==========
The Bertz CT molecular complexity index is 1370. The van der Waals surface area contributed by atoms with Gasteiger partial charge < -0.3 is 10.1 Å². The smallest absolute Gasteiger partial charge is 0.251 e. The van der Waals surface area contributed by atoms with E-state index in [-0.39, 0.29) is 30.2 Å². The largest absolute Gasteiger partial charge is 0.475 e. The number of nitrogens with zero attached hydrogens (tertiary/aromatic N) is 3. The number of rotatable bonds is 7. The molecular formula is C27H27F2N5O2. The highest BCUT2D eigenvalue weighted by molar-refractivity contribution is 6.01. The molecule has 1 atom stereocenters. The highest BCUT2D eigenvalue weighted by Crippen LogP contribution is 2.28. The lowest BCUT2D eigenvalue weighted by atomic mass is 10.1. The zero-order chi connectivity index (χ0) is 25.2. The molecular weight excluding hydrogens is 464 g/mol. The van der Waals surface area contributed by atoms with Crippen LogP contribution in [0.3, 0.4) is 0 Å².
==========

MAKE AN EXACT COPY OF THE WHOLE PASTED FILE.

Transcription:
The Bertz CT molecular complexity index is 1370. The van der Waals surface area contributed by atoms with Gasteiger partial charge < -0.3 is 10.1 Å². The smallest absolute Gasteiger partial charge is 0.251 e. The van der Waals surface area contributed by atoms with E-state index in [-0.39, 0.29) is 30.2 Å². The largest absolute Gasteiger partial charge is 0.475 e. The number of nitrogens with zero attached hydrogens (tertiary/aromatic N) is 3. The number of rotatable bonds is 7. The molecular formula is C27H27F2N5O2. The highest BCUT2D eigenvalue weighted by molar-refractivity contribution is 6.01. The molecule has 1 atom stereocenters. The highest BCUT2D eigenvalue weighted by Crippen LogP contribution is 2.28. The lowest BCUT2D eigenvalue weighted by atomic mass is 10.1. The zero-order chi connectivity index (χ0) is 25.2. The molecular weight excluding hydrogens is 464 g/mol. The van der Waals surface area contributed by atoms with Crippen LogP contribution in [0.3, 0.4) is 0 Å².